Class of Nine Chosen for Induction to MU Athletics Hall of Fame



August 14, 1998

COLUMBIA, MO. - Nine more of the University of Missouri's best and brightest athletic stars have been chosen for induction into the MU Intercollegiate Athletics Hall of Fame. They represent the ninth induction class since the Hall was initiated in 1990.

The induction dinner will be held Fri., Nov. 6, at the Reynolds Alumni Center on the MU campus. A reception will begin at 6:00 p.m., followed by dinner and induction ceremonies at 7:00 p.m. For ticket information, contact Brenda Baker in the Tiger Development Fund office, at 573/884-0742. The class will be further honored during halftime ceremonies of the next day's football game, Nov. 7, against Colorado. Kickoff is scheduled for 1 p.m.

As called for in the Hall of Fame bylaws, the inductees are selected from two eras -- PIONEER (1890-1965) and MODERN (1966-1993). Former student-athletes are not eligible for consideration until five years after they complete their competitive career at Missouri. Coaches and staff members must have spent at least five years working at Missouri, and also have a five-year waiting period.

This year, four persons were selected from the Pioneer Era, and five were chosen from the Modern Era. They are:


  • Wilbur Hall Hutsell, track and field, 1911-14
  • Charles Rash, football, 1957-58
  • Abe Stuber, football, 1924-26
  • Keith Weber, baseball, 1963-64


  • Greg Cypret, baseball, 1975-78
  • Ed Lampitt, wrestling, 1966-68
  • Nat Page, track and field, 1976-79
  • Anthony Peeler, basketball, 1989-92
  • Karen Snelgrove, softball, 1989-92

The Hall's constitution and bylaws express its purpose -- "... to recognize and honor those individuals who have made exceptional contributions to the achievements and prestige of the University of Missouri in the field of athletics, and who have continued to demonstrate in their lives, the values imparted by intercollegiate athletics."

There are now 101 individuals and two national championship teams in the Hall of Fame, which was made possible by the 1989 bequest of $100,000 from the estate of the late A.C. (Ace) and Mary Stotler. It is located on the northwest side of the main concourse at Hearnes Center.

Thumbnail sketches of this year's nine inductees follow:

PIONEER ERA (1890-1965)

WILBUR HALL HUTSELL - A native of Moberly, Mo., Hutsell was the Missouri Valley Conference 440-yard run champion in 1914, and a student assistant coach for the Tigers in 1914-15, but made his mark on the track and field world while coaching at Auburn University from 1921-63. During his career there, he coached three NCAA champions, four Olympians, five AAU champions, and five high hurdlers who won national championships. He had a dual meet record of 112-24 and won three Southeastern Conference championships. He also served two terms as director of athletics at Auburn, and at various times was head trainer, head basketball coach and professor of physical education. Hutsell coached the U.S. Olympic Team in 1924, '28 and '32, was president of the National Collegiate Track Coaches Association in 1941-42, and a member of the NCAA Track and Field Rules Committee for 12 years. He was inducted into the Helms Foundation Hall of Fame in 1957, the Alabama Sports Hall of Fame in 1970, the Missouri Track and Field Hall of Fame in 1975, and the National Track and Field Hall of Fame in 1977. He died in 1980.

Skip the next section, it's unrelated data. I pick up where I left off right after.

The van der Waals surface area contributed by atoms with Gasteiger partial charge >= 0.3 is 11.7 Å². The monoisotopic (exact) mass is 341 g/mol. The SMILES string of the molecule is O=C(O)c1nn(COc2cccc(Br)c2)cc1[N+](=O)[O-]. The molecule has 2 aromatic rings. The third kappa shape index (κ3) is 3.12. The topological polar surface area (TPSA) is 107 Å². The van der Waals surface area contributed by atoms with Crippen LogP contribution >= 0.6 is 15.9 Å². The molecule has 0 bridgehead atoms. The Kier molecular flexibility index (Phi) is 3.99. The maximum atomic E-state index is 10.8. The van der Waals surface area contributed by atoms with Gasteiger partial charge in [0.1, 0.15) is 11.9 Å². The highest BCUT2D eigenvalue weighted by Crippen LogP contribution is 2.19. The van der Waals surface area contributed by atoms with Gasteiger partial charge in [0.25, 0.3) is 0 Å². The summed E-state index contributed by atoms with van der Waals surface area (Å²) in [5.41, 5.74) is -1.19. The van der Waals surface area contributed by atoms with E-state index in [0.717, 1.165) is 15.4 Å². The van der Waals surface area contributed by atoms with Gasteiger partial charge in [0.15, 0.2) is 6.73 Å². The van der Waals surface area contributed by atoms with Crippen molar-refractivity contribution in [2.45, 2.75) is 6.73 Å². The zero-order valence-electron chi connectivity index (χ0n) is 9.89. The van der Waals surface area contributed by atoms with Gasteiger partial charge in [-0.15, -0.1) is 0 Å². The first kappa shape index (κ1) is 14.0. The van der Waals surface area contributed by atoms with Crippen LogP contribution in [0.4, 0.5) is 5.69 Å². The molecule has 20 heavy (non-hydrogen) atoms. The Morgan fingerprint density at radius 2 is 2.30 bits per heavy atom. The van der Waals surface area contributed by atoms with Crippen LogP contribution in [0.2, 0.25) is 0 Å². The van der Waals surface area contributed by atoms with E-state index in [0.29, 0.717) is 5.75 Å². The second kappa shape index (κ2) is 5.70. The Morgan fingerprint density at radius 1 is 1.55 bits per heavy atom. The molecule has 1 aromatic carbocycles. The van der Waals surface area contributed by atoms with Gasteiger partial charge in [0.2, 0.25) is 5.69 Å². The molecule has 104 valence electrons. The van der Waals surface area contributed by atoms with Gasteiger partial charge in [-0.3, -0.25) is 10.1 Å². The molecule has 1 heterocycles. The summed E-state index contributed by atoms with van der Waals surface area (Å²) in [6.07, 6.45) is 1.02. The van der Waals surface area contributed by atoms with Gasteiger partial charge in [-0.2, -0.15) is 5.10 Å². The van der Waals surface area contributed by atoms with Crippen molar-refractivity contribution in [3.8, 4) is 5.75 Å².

CHARLIE RASH - Charlie Rash was the co-captain of Coach Dan Devine's first football team at the University of Missouri in 1958. He played guard and kicker and earned all-conference honors in 1957 and 1958. He was a third-team all-American as a senior and was chosen to play in the East-West Shrine Game. Rash, a native of Shelbina, Mo., had the rare distinction of playing at Mizzou for Don Faurot (1955-56), Frank Broyles ('57) and Devine ('58). Rash learned his lessons well from those three Hall of Fame coaches, and entered the coaching profession at MU upon his graduation. He served Devine through 1961, then spent a pair of years coaching at the U.S. Air Force Academy before signing on at Tennessee in 1964. A rising star in the coaching profession, he and two other Volunteer assistant coaches were killed in a tragic train-car collision, Oct. 22, 1965.

ABE STUBER - Abe Stuber starred on the Gwinn Henry-coached Tiger football teams of 1924-26 that produced a cumulative record of 18-4-3 and won a pair of Missouri Valley Conference championships. In 1926, he threw a touchdown pass to fellow MU Hall of Famer Bert Clark that produced a 7-7 tie with SMU, a team that went undefeated that year and won the Southwest Conference championship. He hooked up again on a 50-yard TD pass later in the season in a 7-3 win over Iowa State. In 1929, Stuber started a long coaching career at Westminster College, then moved on to Cape Girardeau Teachers College (now Southeast Missouri State) and Iowa State. He later coached as an assistant in the NFL and became scouting director of the St. Louis Football Cardinals. The athletic complex at SE Missouri State is named in his honor and he was inducted into the State of Missouri Sports Hall of Fame in 1974. Deceased.

KEITH WEBER - May well be the greatest pitcher in Missouri's long and glorious baseball history. In 1964, he set the MU record for earned run average (0.56), won 11 games and struck out 90 batters as the Tigers went 26-5-1 and advanced to the College World Series. Those 11 wins are still tied for the school record, and the strikeout total stood as the MU record for 26 years. His ERA contributed to a team figure of 0.65 that still stands as the NCAA record, and in this era of the aluminum bat, will probably never be broken. Weber, from Jefferson City, was all-Big Eight, all-District V and all-America in 1964, and signed with the New York Mets. He was also a quarterback in football, but injuries ended his career before he competed on the varsity level. Weber now lives in Kansas City.